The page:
Sitcom life is a little different in The Ranch.
The new comedy, which starts streaming Friday on Netflix, reunites longtime That ’70s Show co-stars Ashton Kutcher and Danny Masterson.
The cast also includes Sam Elliott and Debra Winger, who despite celebrated show-business careers are making their sitcom debuts.
Kutcher plays Colt Bennett, a self-involved football player whose glory days are over. When he returns to his family’s Colorado ranch after 15 years away, he finds that his crusty dad and wise-cracking brother are struggling to keep the place going.
From the multi-camera soundstage setup to the laughing studio audience, The Ranch is an old-school TV comedy in almost every way — except for one jarring difference.
“One of our intentions with this show is to break a lot of conventions of traditional sitcoms,” Kutcher says. “We don’t have commercial breaks, so we don’t have to treat the material the same way or have a joke at the end of every scene.
“We don’t really have a time limit on the show, which allows us to tell a lot more stories and do a little more drama. It’s almost a dramedy with an audience as opposed to a traditional sitcom, which I think is really interesting.”
Yes, all of that is true, but there’s something else about the show that makes it stand apart: the uncensored language.
“We’re definitely a little more of a PG-13 to R rating,” Masterson concedes.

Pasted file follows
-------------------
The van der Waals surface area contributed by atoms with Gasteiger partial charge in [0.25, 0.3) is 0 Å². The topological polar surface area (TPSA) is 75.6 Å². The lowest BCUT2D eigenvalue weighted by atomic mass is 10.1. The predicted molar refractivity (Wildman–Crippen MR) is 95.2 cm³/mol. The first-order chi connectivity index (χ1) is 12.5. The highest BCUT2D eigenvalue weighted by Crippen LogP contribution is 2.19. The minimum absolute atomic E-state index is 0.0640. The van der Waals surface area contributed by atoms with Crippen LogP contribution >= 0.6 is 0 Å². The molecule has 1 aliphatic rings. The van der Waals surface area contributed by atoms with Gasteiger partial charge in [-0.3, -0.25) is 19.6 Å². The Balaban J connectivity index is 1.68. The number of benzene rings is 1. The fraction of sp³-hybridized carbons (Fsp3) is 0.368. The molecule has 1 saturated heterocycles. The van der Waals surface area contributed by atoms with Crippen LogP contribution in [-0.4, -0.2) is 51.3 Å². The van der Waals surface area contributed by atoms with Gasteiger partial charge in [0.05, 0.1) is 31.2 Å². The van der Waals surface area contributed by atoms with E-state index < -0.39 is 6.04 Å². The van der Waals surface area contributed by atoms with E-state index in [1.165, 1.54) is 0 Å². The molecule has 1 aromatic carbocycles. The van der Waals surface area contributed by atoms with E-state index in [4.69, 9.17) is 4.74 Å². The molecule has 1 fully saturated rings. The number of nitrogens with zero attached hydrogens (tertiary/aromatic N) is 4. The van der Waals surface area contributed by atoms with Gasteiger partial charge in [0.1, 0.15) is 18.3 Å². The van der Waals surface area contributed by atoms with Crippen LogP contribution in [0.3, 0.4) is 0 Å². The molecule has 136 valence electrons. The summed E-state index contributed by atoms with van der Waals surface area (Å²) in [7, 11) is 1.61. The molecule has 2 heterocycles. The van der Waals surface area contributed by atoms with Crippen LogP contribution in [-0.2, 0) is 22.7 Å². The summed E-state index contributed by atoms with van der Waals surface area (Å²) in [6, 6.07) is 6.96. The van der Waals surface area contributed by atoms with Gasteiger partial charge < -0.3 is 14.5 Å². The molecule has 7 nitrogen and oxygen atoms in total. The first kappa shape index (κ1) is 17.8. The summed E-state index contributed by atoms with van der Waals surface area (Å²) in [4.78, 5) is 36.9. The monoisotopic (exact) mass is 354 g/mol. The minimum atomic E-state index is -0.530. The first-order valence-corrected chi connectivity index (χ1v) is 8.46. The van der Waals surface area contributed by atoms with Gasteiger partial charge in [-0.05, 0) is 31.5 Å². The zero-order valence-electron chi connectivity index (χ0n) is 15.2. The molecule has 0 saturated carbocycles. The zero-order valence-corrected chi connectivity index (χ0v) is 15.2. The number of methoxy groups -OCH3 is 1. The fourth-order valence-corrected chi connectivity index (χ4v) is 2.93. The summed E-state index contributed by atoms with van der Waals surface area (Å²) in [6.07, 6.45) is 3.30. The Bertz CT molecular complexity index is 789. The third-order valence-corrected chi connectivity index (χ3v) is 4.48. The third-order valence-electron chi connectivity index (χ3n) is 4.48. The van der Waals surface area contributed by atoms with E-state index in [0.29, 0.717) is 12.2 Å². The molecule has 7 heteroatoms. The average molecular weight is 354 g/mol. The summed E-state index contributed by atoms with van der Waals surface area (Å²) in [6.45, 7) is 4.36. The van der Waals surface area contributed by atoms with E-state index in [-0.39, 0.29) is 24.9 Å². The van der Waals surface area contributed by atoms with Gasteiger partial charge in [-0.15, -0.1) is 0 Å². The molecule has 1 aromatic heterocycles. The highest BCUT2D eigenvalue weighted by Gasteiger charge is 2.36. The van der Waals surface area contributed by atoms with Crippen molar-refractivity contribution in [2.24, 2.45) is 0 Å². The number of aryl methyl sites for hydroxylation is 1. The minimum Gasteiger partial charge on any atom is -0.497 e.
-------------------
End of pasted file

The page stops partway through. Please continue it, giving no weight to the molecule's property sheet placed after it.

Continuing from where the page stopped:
The characters in The Ranch use the kind of language that people routinely hear in daily life, yet it seems dangerous — taboo, even — when bandied about in the context of a TV sitcom.
Imagine the jolt you’d get from hearing Ricky Ricardo, Fred Sanford or Oscar Madison uttering the granddaddy of dirty words.
Executive producer Don Reo, whose past comedies include M*A*S*H, Rhoda, Blossom and Two and a Half Men, has imagined this very situation.
“In all the years that I’ve made half-hour shows, I’ve always heard another show in my head — the way people really talk — and then I take that show and change it into a sitcom,” he says. “It’s a tremendously exciting thing to have people talk the way they really talk.”
If they observed the dollar-in-the-swear-jar rule, the family could save the ranch.
Not that cursing is all that the show has to offer.
“We’re not running around dropping F-bombs every other line,” Masterson says.
“Our goal is to present something that’s reflective of the people and the world that we know,” Reo says.
Kutcher and Masterson, as Colt’s brother Rooster, worked side by side for eight years, playing misbehaving Wisconsin teens in That ’70s Show (1998-2006). In The Ranch, they have the same chemistry.
“It’s funny, because we really have almost nothing in common besides enjoying each other’s company,” Masterson says. “But for some reason, our comic timing works really well.”
As for Elliott and Winger, it impossible to tell that they’re sitcom rookies.
Elliott’s character, Beau, is something of a homespun Archie Bunker. Winger plays Maggie, Beau’s sassy ex-wife (although Colt quickly discovers that they’re exes with benefits).
“I’ve been in this business for 47 years and this was an opportunity to work in an area that I’ve never worked in,” Elliott says. “As a performer, to make people laugh is an astounding gift.
“The first couple of nights that we filmed in front of a live audience and listened to audience laughter, it was pretty incredible.”
- Episodes start streaming Friday